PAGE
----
The common law right to hunt foxes still prevails, unless controlled by statute law, and there is no statute law restricting or affecting that right in this Commonwealth. The St. of 1886, c. 276, does not apply to foxes.
If hunting a fox is not an offence, a fortiori turning a fox loose to be hunted is no offence.
That § 53 of c. 207 of the Pub. Sts., under which this complaint was made, does not apply to wild or noxious animals, is evident from the wording of the section itself, and from the provision of § 56, in regard to the care of animals found in the custody of the person arrested.
2. The offence intended to be charged is not fully, plainly, and substantially set forth. There is no allegation that the defendant permitted the fox to be subjected to unnecessary torture or cruelty of any kind. It is not enough to allege "unnecessary suffering." If it were, every person who fishes with hook and line might be convicted of cruelty to animals. There is no allegation as to the time when "the said fox was hunted by divers dogs." There is no allegation that at the time "the said fox was hunted by divers dogs, and thereby subjected to unnecessary suffering," the fox was in the charge or custody of the defendant.
3. The court should have instructed the jury that the evidence was not sufficient to warrant the jury in convicting the defendant. There was no evidence that the fox was turned loose by the defendant to be hunted, the evidence showing that, when the defendant turned the fox loose, he expressly forbade those having dogs letting loose their dogs. There was no evidence that the defendant permitted the fox to be subjected to unnecessary suffering, or that he had any control over the fox at the time the alleged unnecessary suffering took place. There was no evidence of unnecessary suffering on the part of the fox. And there was no evidence that the fox found dead was the fox liberated by the defendant.
W. Allen, J. The Pub. Sts. c. 207, § 53, provide that "Every owner, possessor, or person having the charge or custody of an animal, who cruelly drives or works it when unfit for labor, or cruelly abandons it, or carries it or causes it to be carried in or upon a vehicle, or otherwise, in an unnecessarily cruel or inhuman manner, or knowingly and wilfully authorizes or permits it to be subjected to unnecessary torture, suffering, or cruelty of any kind, shall be punished," &c. The complaint alleges that the defendant, at a certain time and place, "was the person having the charge and custody of a certain animal, to wit, a fox, and did then and there, knowingly and wilfully, permit the said fox to be subjected to unnecessary suffering" by turning it loose to be hunted by dogs, whereby it was hunted, and "subjected to unnecessary suffering."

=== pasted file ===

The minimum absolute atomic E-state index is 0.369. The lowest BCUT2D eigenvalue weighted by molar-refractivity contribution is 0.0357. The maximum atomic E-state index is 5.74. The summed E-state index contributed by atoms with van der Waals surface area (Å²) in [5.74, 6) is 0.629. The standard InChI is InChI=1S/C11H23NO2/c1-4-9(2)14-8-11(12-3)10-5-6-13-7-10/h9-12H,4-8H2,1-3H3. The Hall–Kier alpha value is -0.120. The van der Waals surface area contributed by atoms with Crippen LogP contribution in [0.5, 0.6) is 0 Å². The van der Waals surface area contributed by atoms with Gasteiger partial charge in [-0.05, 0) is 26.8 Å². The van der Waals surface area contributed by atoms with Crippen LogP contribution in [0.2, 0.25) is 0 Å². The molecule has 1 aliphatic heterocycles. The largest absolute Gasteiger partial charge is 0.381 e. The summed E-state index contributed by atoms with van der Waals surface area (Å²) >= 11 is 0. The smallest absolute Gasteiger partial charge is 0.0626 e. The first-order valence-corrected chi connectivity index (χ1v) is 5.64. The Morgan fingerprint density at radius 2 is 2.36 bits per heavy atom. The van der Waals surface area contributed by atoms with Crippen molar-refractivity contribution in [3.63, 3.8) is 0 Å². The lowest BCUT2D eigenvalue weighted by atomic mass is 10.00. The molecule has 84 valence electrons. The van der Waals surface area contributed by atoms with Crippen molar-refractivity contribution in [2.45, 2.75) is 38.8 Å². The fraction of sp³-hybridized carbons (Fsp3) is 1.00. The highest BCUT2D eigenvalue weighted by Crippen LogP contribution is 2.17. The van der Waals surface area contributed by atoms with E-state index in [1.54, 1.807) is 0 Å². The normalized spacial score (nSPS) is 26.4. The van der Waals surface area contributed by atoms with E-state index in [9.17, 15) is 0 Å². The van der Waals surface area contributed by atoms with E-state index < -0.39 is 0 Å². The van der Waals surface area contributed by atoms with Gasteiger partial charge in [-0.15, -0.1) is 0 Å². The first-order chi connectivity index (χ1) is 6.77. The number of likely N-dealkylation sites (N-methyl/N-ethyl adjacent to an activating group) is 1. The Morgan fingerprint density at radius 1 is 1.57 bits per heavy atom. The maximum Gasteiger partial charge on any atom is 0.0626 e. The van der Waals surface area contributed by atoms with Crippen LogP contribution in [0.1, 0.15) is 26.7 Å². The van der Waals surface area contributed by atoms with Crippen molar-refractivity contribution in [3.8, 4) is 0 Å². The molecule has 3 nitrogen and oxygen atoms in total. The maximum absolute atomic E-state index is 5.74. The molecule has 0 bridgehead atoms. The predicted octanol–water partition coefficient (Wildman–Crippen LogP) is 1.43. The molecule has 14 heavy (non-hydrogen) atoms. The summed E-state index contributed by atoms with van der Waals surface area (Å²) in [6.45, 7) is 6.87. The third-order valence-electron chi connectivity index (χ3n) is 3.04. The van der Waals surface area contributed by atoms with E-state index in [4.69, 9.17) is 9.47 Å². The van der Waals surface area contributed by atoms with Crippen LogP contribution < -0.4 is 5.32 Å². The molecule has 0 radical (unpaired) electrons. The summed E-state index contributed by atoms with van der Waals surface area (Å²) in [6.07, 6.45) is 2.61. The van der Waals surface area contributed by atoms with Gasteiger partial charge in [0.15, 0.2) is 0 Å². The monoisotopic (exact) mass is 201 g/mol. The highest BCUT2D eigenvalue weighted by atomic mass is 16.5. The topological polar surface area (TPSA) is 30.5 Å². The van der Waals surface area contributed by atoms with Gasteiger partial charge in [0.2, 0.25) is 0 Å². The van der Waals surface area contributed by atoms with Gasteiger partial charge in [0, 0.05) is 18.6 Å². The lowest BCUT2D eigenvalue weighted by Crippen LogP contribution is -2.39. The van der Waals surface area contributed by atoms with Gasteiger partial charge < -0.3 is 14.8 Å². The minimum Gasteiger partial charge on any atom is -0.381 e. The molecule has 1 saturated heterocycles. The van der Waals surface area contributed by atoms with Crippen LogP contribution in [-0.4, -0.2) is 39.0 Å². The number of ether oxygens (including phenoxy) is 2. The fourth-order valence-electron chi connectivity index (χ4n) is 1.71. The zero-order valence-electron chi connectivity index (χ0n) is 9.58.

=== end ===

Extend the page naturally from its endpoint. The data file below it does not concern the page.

The defendant excepted to the refusal of the court to rule that the evidence was not sufficient to warrant a conviction. The evidence tended to prove that the defendant let a fox loose from his custody in the presence of several dogs; that the fox ran into a thick wood, and disappeared; that about five minutes afterwards the dogs were let loose, and pursued the fox, and caught it and mangled it. The jury might have found that the fox was let loose by the defendant to be hunted by the dogs, and that the dogs were procured by him and were let loose by his direction in order that they should hunt the fox. The evidence is sufficient to prove these facts; the question is whether these facts constitute or prove the offence described in the statute.
It is objected that the statute does not include noxious animals; that there is no evidence that the fox was subjected to unnecessary suffering; and that there is no evidence that it was subjected to any suffering by the defendant, or while it was in the charge or custody of the defendant.
The word "animal" must be held to include wild and noxious animals, unless the purpose of the statute or the context indicate a limited meaning. There is nothing in the general purpose and intent of the statute that would prevent it from including all animals, within the common meaning of that word. The statute does not define an offence against the rights of property in animals, nor against the rights of the animals that are in a sense protected  by it. The offence is against the public morals, which the commission of cruel and barbarous acts tends to corrupt. See Commonwealth v. Tilton, 8 Met. 232. It is as obnoxious to the reason of the statute wantonly to torture a wild animal, held in subjection by force, as to torture a tame animal.